MANILA (Reuters) - Philippine security forces are monitoring a group of former Maoist assassins who joined Islamist militants as a possible threat to this week’s 50th anniversary meeting of Southeast Asian foreign ministers, Manila’s police chief said on Tuesday.
Twenty-seven foreign ministers from the Association of South East Asian Nations (ASEAN) and its dialogue partners like Japan, the United States, India, Canada and Russia, will gather in Manila from Friday until Tuesday.
Metro Manila’s police chief Oscar Albayalde said there was no specific threat so far, but police were monitoring several “Balik-Islam”, or Christians who converted to Islam. They were former hitmen of the communist Alex Boncayao Brigade, or ABB, a group of assassins that was active in the 1980s.
He said the men had joined pro-Islamic State militant groups in the Philippines and could be planning to disrupt the upcoming meetings of foreign ministers.
“We are watching several enclaves where there are large numbers of Muslim populations,” he said.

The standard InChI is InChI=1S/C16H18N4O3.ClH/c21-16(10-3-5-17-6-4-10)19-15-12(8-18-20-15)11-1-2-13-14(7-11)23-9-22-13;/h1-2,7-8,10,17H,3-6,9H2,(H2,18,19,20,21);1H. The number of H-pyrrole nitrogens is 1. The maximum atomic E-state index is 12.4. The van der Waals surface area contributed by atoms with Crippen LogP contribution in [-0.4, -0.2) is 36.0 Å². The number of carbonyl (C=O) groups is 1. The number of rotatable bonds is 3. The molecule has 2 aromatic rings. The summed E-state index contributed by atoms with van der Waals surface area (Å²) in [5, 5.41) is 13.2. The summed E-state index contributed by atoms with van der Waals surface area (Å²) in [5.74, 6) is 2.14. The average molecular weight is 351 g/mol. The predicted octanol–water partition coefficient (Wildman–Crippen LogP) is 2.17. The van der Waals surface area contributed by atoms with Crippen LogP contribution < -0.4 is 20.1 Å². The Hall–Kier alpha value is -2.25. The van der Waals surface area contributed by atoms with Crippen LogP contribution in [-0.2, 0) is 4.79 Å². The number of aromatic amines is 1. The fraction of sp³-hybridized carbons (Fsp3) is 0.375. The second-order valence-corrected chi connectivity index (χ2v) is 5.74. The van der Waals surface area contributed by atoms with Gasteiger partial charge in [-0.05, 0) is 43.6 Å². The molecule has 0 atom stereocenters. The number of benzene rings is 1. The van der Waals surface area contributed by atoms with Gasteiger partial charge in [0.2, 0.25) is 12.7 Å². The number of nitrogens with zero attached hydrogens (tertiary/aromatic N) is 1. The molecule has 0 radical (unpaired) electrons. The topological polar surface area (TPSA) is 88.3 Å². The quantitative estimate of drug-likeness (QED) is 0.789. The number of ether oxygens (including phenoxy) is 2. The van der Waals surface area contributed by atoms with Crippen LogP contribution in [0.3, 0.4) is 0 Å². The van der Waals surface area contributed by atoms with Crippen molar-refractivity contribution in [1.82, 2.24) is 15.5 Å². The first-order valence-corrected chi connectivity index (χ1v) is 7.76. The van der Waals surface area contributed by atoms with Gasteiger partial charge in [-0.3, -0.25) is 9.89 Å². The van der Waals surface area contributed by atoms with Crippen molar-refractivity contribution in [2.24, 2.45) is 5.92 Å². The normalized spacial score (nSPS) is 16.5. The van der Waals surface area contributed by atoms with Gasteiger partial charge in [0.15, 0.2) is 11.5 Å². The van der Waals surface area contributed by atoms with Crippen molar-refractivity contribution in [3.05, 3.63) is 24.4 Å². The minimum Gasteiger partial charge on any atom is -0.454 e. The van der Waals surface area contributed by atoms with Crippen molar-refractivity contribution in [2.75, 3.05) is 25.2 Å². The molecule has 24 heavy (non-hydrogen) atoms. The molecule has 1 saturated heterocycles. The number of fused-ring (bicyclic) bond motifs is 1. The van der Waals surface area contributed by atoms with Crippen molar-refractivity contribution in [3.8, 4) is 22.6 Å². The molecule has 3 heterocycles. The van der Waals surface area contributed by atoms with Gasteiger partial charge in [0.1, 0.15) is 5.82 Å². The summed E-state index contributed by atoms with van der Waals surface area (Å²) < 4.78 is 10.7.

Among those is Quiapo, an old commercial district close to the presidential palace area, where a bomb during an ASEAN leaders’ summit in April wounded 14 people. The authorities said the motive was a personal dispute.
Security forces have been on high alert since an alliance of pro-Islamic State fighters laid siege to the southern Marawi City on May 23, a battle that is still ongoing and has killed more than 650 people, mostly rebel fighters.
Albayalde said that although the ABB was small and has long been dormant, the conversion of some of its members to Islam meant it needed to be watched.
The Philippines is deploying 13,000 police officers to secure and guard more than 1,700 delegates.
Reporting by Manuel Mogato; Editing by Martin Petty and Michael Perry